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Read, Reading, and To Read

The week before last I had a stack of books to read that looked like this:
I knew I couldn't read them all in a week, what with working and sleeping and spending ages on Twitter. But two weeks later, and the pile is 90% complete.

I read and loved and blogged about The Something by Rebecca Cobb. It's a lovely picture that I'm very glad I bought.

The Courage of Cowards was an interesting and sometimes moving look at the personal stories of conscientious objectors during the First World War. The stories are partly told through fictionalised dialogue; the historian bit of me did feel uneasy with this device at times but I think the book just about gets away with it. Maybe.

Murder Underground went down reasonably well at Friday Book Club. Everyone liked it overall, and the descriptions of the Underground and boarding houses were very well liked. The insights it inadvertently gave into class and gender norms in the 1930s were also much remarked upon.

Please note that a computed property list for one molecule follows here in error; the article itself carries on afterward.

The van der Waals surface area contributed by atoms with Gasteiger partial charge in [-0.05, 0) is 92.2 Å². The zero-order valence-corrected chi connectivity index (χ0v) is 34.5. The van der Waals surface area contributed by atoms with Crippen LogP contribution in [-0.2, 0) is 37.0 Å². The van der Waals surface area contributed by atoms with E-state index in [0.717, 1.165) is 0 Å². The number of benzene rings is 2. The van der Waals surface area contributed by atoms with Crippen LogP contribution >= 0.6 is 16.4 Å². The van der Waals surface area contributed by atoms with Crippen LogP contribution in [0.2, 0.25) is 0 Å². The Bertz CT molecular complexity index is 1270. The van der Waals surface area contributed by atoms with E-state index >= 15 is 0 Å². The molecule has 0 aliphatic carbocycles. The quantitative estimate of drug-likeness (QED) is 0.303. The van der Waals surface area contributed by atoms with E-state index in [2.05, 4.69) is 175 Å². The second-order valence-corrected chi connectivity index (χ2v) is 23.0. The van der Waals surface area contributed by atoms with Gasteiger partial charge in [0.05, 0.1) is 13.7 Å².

The Vanishing Witch is the one I'm still reading, largely because I mislaid it for a while. It turned up when I straightened up the pile of books teetering on my bedside table. More on its merits once I've finished it. 

The Fair Fight is my pick of the pile. What a thing of much marvellousness. I love the eighteenth century, and I have some fondness for boxing (truly), and it's no secret I adore visceral writing. It's got passion and obsession and bodies in all their flaws and glory. Yes, I love this book. This is on the Green Carnation Prize list, and they've chosen well.

Earlier in the week these are the books I gathered together to read next:
I have two spooky picture books for Halloween, which are both amazing. The Sleeper and the Spindle is by the winning combination of Neil Gaiman and Chris Riddell. I'm working my way through the New 52 Bats, this is the second Batman bind-up, The City of Owls. The Sick Rose is all about the pictures; breathtakingly beautiful depictions of terrible horrible illnesses. I realised I hadn't finished reading it, so it's on the pile. The eBook, which I don't have a proper cover for, is Lynn Shepherd's new novel The Pierced Heart. It's inspired by Dracula, so it is also perfect for this time of year.

This little lot won't take me long to read, so I do have another couple lined up. And then another few after that...


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